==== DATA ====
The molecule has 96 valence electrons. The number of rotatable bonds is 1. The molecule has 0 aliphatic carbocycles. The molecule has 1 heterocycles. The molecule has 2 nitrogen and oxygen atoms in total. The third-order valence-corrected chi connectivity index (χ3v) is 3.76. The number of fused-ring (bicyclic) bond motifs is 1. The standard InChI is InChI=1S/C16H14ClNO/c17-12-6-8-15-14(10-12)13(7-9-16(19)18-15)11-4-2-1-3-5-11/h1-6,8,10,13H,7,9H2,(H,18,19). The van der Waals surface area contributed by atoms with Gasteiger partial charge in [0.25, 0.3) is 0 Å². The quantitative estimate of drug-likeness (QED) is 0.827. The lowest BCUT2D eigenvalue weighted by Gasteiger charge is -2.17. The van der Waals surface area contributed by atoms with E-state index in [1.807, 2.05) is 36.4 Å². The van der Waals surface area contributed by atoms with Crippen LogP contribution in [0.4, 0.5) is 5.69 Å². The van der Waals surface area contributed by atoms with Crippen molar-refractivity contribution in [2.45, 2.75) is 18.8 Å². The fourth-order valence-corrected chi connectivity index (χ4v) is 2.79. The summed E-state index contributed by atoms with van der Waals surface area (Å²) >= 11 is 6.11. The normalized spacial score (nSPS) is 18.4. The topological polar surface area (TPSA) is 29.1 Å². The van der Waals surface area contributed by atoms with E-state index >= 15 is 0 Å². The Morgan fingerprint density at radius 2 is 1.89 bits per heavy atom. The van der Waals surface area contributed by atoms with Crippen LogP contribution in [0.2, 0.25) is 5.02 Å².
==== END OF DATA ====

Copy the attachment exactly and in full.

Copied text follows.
The molecule has 96 valence electrons. The number of rotatable bonds is 1. The molecule has 0 aliphatic carbocycles. The molecule has 1 heterocycles. The molecule has 2 nitrogen and oxygen atoms in total. The third-order valence-corrected chi connectivity index (χ3v) is 3.76. The number of fused-ring (bicyclic) bond motifs is 1. The standard InChI is InChI=1S/C16H14ClNO/c17-12-6-8-15-14(10-12)13(7-9-16(19)18-15)11-4-2-1-3-5-11/h1-6,8,10,13H,7,9H2,(H,18,19). The van der Waals surface area contributed by atoms with Gasteiger partial charge in [0.25, 0.3) is 0 Å². The quantitative estimate of drug-likeness (QED) is 0.827. The lowest BCUT2D eigenvalue weighted by Gasteiger charge is -2.17. The van der Waals surface area contributed by atoms with E-state index in [1.807, 2.05) is 36.4 Å². The van der Waals surface area contributed by atoms with Crippen LogP contribution in [0.4, 0.5) is 5.69 Å². The van der Waals surface area contributed by atoms with Crippen molar-refractivity contribution in [2.45, 2.75) is 18.8 Å². The fourth-order valence-corrected chi connectivity index (χ4v) is 2.79. The summed E-state index contributed by atoms with van der Waals surface area (Å²) >= 11 is 6.11. The normalized spacial score (nSPS) is 18.4. The topological polar surface area (TPSA) is 29.1 Å². The van der Waals surface area contributed by atoms with E-state index >= 15 is 0 Å². The Morgan fingerprint density at radius 2 is 1.89 bits per heavy atom. The van der Waals surface area contributed by atoms with Crippen LogP contribution in [0.2, 0.25) is 5.02 Å².